The Day of the Girl in a bad week

Malala Yousufzai, a fourteen year old girl advocating for girls’ right to education in Pakistan, is still fighting to save her life. She was brutally shot by the Taliban October 9 while in her school bus. The Taliban has shamelessly reiterated its vow to kill her.

A day later, Amanda Todd, a young Canadian girl slightly older than Malala, killed herself after relentless bullying. The video she made as a call for help a month before her death is chilling and utterly painful to watch.

Neither one deserved what happened to her.

By the end of the week, I attended a regional Amnesty International Canada meeting, where one of the guest speakers was Marina Nemat, author of Prisoner in Tehran. As she spoke of her time in prison at the age of sixteen – just slightly older than Malala and Amanda – the room fell silent. Her gentle humour and recounting of memories dancing to the Bee Gees inflected at the start of her story were pushed aside by a deft narrative articulating incomprehension, isolation, and heinous violations. The strength drawn from hundreds of fellow prisoners, listening to their stories of previously normal lives as she stood in line with them waiting to use the toilet, reflected the importance of something so key, so elemental to our ability to persevere in the face of adversity. We need to talk, we need to listen, we need to be heard, and we need to be kind to each other. After Mrs. Nemat spoke I could not help but wonder how Amanda Todd’s choices could have been different if someone listened, or if she hadn’t been bullied in the first place. As for Malala, how different would her fate have been if more people had not supported her in her actions?

Amanda and Malala’s stories never should have spiraled to the tragic events that unfolded this past week. The day after Amanda took her life,
 the world celebrated the first international Day of the Girl. It’s meant to be a movement to “speak out against gender bias and advocate for girls’ rights everywhere.” I’m sure the sad irony of that day following these events is not lost on many who hope for a better, safer future for all girls. The Day of the Girl is needed, from Pakistan to Canada and everywhere else. But a day, of course, is insufficient. I hope there are better days ahead.

A Letter to My Sons: Promise me kindness

Dear Alexandre, Dear Sam,
The other day a few boys not much older than you did a horrible thing to someone. While sitting in their school bus, they insulted, ridiculed, and taunted a 68 year-old school bus monitor until she cried. The whole thing was captured on another boy’s cellphone camera and uploaded to YouTube.
It’s painful to watch the video. The woman stays quiet for the most part until finally she can’t hold herself back and tells the children how painful it is to have them say these bad things to her. She is not angry, she is just hurting. In some ways the woman reminded me of Grandmaman. Maybe it was the way she sat quietly, head held high and trying to ignore the words she was hearing. I was reminded that the only time I ever saw your Grandmaman cry was when someone else hurt her with words.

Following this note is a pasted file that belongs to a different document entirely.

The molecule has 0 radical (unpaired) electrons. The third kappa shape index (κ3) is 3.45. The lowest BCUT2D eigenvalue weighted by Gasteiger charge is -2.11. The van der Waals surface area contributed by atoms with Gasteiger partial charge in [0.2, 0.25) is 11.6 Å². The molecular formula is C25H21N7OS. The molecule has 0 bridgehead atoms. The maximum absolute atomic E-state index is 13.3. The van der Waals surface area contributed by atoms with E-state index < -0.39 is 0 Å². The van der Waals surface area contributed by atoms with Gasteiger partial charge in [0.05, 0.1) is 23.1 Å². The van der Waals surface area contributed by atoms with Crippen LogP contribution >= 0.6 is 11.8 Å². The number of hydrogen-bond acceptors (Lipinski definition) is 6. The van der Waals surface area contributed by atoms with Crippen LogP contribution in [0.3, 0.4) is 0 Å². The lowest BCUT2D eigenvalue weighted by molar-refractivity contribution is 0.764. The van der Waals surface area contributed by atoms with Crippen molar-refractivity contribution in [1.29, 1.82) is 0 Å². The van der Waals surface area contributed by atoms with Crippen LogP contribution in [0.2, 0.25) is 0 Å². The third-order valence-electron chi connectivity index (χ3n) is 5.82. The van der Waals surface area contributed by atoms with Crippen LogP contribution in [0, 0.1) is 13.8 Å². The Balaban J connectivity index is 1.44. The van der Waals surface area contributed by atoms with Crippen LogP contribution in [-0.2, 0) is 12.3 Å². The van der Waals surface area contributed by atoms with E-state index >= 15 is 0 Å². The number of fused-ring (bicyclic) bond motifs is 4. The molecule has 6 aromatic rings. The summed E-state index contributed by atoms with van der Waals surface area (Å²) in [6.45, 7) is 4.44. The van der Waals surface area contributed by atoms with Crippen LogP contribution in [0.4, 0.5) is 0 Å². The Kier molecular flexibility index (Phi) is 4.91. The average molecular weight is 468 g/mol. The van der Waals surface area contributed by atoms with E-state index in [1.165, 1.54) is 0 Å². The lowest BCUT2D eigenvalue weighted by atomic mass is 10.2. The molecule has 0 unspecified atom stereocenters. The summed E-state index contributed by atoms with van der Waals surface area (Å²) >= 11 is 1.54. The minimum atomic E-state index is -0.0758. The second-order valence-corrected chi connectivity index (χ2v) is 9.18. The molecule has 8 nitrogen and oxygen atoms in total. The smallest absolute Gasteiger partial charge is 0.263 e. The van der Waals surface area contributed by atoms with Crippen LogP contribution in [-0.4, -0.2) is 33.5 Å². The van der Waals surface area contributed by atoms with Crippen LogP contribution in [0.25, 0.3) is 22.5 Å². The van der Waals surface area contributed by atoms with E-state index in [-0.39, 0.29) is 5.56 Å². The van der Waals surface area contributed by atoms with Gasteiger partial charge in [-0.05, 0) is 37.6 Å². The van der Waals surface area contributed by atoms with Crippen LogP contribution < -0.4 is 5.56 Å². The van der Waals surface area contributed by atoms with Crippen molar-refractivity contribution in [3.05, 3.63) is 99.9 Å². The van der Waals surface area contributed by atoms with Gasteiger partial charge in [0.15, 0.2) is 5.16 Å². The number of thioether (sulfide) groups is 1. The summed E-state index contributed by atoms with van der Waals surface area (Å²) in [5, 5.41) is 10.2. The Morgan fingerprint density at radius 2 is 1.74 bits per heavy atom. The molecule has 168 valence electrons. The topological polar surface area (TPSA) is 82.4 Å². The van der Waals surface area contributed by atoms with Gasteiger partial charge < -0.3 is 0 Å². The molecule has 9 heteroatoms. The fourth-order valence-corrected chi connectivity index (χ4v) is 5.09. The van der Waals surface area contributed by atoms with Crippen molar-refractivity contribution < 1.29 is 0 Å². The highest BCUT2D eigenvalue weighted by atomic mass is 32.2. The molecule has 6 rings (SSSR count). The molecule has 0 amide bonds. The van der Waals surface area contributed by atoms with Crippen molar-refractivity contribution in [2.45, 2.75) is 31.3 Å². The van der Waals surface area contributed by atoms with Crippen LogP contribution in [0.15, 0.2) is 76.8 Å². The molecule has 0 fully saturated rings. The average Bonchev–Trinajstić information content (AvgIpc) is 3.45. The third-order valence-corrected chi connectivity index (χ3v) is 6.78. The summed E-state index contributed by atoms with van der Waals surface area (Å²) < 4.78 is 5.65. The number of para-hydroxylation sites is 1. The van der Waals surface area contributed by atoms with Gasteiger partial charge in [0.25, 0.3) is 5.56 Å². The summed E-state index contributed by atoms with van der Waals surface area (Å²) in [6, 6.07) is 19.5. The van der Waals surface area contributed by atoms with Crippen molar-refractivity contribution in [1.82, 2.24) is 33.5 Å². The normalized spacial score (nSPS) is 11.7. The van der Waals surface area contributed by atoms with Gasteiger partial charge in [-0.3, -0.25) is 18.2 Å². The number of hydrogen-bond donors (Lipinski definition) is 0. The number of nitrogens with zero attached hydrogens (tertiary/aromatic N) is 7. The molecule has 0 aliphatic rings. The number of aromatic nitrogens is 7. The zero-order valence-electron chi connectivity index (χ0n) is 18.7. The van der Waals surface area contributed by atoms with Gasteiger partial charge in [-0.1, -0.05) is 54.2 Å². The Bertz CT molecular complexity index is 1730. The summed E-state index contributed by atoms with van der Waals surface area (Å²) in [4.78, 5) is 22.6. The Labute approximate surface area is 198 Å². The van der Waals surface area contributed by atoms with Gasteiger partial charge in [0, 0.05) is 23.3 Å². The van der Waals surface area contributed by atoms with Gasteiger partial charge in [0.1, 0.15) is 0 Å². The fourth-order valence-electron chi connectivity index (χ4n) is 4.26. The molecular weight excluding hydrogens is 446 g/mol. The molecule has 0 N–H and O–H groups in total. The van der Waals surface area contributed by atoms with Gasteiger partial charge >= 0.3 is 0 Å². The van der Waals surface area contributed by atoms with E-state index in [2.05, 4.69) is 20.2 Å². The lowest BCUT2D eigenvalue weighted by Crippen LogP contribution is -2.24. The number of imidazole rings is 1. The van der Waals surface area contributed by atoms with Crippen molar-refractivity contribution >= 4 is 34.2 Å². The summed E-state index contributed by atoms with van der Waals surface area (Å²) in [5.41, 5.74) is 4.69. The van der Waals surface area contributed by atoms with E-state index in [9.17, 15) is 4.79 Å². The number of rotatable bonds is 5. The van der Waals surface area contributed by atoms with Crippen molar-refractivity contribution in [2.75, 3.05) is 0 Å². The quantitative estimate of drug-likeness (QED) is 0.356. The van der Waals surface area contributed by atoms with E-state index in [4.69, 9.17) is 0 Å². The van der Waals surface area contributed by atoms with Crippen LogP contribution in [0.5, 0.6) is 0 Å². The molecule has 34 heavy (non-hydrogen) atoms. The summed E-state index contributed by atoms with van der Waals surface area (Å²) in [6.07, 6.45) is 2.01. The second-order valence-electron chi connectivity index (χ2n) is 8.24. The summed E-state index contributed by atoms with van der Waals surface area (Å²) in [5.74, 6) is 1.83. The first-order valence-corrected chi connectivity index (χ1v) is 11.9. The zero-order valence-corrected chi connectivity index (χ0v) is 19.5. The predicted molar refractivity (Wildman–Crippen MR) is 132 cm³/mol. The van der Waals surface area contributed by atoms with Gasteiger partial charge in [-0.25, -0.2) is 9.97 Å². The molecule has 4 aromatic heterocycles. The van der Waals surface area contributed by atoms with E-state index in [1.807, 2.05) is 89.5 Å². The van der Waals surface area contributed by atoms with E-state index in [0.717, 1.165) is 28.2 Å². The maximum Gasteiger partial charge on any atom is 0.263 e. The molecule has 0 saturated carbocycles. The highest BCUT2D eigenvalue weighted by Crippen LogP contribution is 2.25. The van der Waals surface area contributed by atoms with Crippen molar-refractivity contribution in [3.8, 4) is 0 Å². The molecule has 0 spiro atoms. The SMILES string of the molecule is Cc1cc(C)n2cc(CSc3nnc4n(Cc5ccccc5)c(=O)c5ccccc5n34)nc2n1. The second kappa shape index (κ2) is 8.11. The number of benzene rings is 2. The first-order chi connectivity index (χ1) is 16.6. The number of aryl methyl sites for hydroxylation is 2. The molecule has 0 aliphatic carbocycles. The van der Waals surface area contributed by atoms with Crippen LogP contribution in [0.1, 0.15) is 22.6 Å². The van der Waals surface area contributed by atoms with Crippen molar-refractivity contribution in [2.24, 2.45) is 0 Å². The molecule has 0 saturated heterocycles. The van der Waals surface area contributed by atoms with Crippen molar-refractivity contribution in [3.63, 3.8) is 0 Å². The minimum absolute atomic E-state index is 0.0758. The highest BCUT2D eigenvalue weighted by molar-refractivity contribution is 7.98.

People who saw the video have expressed their shock but have also expressed their sympathy and emptied their pockets, eager to help the woman and give her money. I’m sure she is overwhelmed by the support she has received since the incident took place. However comforting that is, the words spoken can never be taken away, and she’ll probably remember them forever.
In some ways this incident brings out the worst and best in all of us. I know you’ve been bullied and it hurts. I was bullied as well when I was a kid, sometimes because I had an English name in a French school, other times I really don’t know why – some kids just picked on me. There was one time when two older kids in high school beat me up as my friends looked on. My friends were probably shocked at what was happening, so I can’t really blame them for just looking and not doing anything. It didn’t last long either; I was beaten up and left on the ground in less than a minute. But still, when you’re being bullied, it’s nice to know someone’s going to come and help you out.
When I think of the kids who insulted the woman on the bus, I wonder why the boy taking the 10-minute video didn’t say at one point, “Stop.” It’s great that so many people have seen the video, and I hope it raises awareness about bullying, how kids can sometimes be incredibly cruel without remorse, and how badly we sometimes treat our elders. But there wouldn’t have ever been a video if the boy with the cellphone or anyone else had told the other kids to stop. Scream stop, tell the bus driver what’s going on, sit next to the woman and defend her, tell her it’s OK and those hurtful words mean nothing. Just do something.
The kindness we have – and I have to still believe that every one of us has some kindness in our hearts – can’t be silenced by our fear of the consequences from standing up for someone else. It doesn’t matter if it’s a stranger or someone you know, when you see a person being hurt by others, just act. Do something to change the situation. Think of what any superhero would do. People are about to be hurt; does Batman or Iron Man pull out their cellphone to record the incident? No, they don’t even think twice, they just do something to stop it. I know they’re only comic book characters, but their appeal lies in a deep-rooted fantasy that we should be more like them. Strip away the Bat-gizmos and flying suits of armor, they act because it’s the right thing to do. Promise me you’ll unleash your kindness if ever you see someone being hurt. That’s all anyone should ever do.
Je t’aime Alexandre, je t’aime Sam,